Some 2018 Garden Highlights: Summer Breeze

Today is New Year’s Day. While a patchy blanket of snow lies on the ground outside, it seems a good moment to look through some favorite photos of our garden in summer.


June seems like a month of blue flowers, especially Wild Indigo (Baptisia australis).


And Ohio Spiderwort (Tradescantia ohioensis). Now and then I try to remove the roots of this plant, but it always comes back, so I may as well focus on its good points.


The ‘Betty Corning’ Clematis in the Driveway Border really came into its own this year. It contrasts nicely with the orange Butterflyweed (Asclepias tuberosa), my favorite Milkweed.


We found more Monarch Caterpillars on our Butterflyweed this year than ever before, which was highly gratifying.


I thought we had lost the Hoary Vervain (Verbena hastata), but if grew in this year and flowered nicely. It’s nestled between the Butterflyweed and the ‘Eye-yi-yi’ Daylilies.


Purple-Flowering Raspberry (Rubus odoratus) in the Back Garden did well last summer. I look forward to a bigger patch next year.


The books and catalogs say Indian Pink shouldn’t be happy in the Back Garden’s Island Bed – too dry. And yet, it seems perfectly content there, though it spreads slowly.


The blooming of the Clematis ‘jackmanii’ on our west-facing wall has become an annual neighborhood event.


In summer, the Sidewalk Border is dominated by red Bee Balm (Monarda didyma), punctuated by Orienpet and Oriental Lilies.


Here’s a view of our house from the sidewalk. Bee Balm is front and center, with some of my favorite tall plants to either side. From left to right: Sweet Joe Pye Weed (Eupatorium purpureum), Cup Plant (Silphium perfoliatum), Cutleaf Coneflower (Rudbeckia laciniata), and Mexican Sunflower (Tithonia rotundifolia).


Here’s another view of the Cup Plant, with Wild Bergamot (Monarda fistulosa) in front.


Goldfinches come calling when the Cup Plant seeds start to ripen.


In recent years the Anise Hyssop (Agastache foeniculum) have been plagued by Four-Lined Plant Bugs, but this year wasn’t quite so bad. The Anise Hyssop combines nicely with Yellow Coneflower (Ratibida pinnata).


Alliums are not just for spring. These ‘Summer Beauty’ Alliums (A. lusitanicum) are very popular with pollinators.


These Great Blue Lobelia (Lobelia syphilitica) were labeled L. cardinalis when I bought them. Good thing I love blue flowers.


We hosted several House Wren families in the birdhouses in the Back Garden.


As many of you know, my favorite annual is Mexican Sunflower (Tithonia rotundifolia). Every summer it is by best plant for attracting butterflies, and this year was no different. Here’s a Black Swallowtail.


And a Monarch.


In the last days of August, a golden haze seemed to settle over the garden.

Best wishes to all of you for a happy and flowery New Year. When the days are dark and frigid, keep in mind the summer flowers to come.

45 Comments on “Some 2018 Garden Highlights: Summer Breeze”

  1. I’m nearly overcome by how beautiful this is. It makes me want to garden! But, lacking the ability to do that, I’ll at least make an effort to visit a few gardens this year. I was pleased to see how many flowers I recognized, but there were several that were brand new. And congrats again on those monarch caterpillars. I can only imagine how happy they are to have such great digs (no pun intended).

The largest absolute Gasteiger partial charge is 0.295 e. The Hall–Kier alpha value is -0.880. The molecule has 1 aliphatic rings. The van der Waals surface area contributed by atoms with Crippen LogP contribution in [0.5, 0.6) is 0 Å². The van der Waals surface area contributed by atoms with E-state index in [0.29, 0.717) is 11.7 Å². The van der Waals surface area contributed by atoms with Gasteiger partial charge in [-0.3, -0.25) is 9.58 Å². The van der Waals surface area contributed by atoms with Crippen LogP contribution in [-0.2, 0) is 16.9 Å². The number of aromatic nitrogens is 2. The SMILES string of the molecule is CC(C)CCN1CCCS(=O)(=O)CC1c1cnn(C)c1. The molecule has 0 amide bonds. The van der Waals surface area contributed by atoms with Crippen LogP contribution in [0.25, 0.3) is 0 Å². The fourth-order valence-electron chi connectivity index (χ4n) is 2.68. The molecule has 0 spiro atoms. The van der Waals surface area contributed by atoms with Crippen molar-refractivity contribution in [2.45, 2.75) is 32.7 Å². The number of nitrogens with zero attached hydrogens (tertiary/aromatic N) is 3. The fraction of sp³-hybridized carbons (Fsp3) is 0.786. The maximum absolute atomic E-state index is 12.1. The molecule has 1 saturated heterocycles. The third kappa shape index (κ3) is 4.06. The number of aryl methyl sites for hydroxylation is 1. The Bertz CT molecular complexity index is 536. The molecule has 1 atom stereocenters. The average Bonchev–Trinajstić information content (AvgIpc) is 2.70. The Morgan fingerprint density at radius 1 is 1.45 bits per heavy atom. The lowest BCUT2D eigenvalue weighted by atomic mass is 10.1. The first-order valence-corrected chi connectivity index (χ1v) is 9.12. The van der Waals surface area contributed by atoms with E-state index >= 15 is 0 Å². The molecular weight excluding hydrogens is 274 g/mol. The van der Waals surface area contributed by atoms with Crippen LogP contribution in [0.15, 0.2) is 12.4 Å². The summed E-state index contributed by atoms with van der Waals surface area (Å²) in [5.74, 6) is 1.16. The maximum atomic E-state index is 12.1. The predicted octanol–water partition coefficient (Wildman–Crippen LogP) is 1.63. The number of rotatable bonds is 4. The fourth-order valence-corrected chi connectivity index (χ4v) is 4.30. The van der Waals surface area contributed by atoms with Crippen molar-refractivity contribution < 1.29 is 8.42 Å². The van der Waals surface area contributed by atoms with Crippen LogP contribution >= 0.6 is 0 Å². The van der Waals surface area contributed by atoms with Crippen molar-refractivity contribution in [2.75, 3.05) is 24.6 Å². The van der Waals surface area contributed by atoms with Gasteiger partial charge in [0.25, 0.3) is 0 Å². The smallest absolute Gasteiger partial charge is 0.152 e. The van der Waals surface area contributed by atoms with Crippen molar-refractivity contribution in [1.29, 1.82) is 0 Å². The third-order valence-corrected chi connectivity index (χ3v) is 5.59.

2. Lovely photos, and your garden is an inspiration, in all seasons.. I love the yellow blossoms framing the house, I hope the garden is appreciated by your neighbours. Congratulation on providing a home for the House Wren families, and of course, the Monarch butterflies, what a success.

  3. Your front garden is absolutely amazing! It’s what I envision having eventually somewhere in my yard. I don’t have very nice soil, so it’s taking a while to amend and build it up, where I can, Most of my yard is un-plantable (in ground) because of large cedar trees and their roots.
    Your bee balm is something else! Mine blooms, but its leaves are chewed every year. Only the bee balm leaves, for which I’m grateful, but it makes the bed ugly!
    Do you collect the milkweed seeds?

  4. I love the contrast of blue with orange…I’ll hopefully have the orange if the butterfly weed I grew from seed last year makes it through the winter but will have to work on the blue. A Very Happy New Year, Jason – May the coming year bring you many more blooms and few critters that eat them 😉

  5. Thanks for the look back at your summer garden. It is a bright spot in a very dreary winter day here! I love that last image of the golden August blooms, as well as the photo with the Hoary Vervain, Butterflyweed and the ‘Eye-yi-yi’ Daylilies. Happy gardening in 2019!

  6. I am in awe of your yard!!! Such a diversity! And with that diversity, I bet you see many varieties move around year to year. I love ‘surprise plants’.
    I wish I had a good place for an Indian Pink…. Killed a few already. I do love my cup plants, tho. I mean, the wildlife it attracts is crazy!!
    I’ve been into growing fruit & veggies for our pie-holes lately. I’m doing a lot of experimenting with mixing in edibles into ornamental gardens. Cherry tomatoes & Black Eyed Susans look great together, IMO. Have you tried mixing in some veggies?

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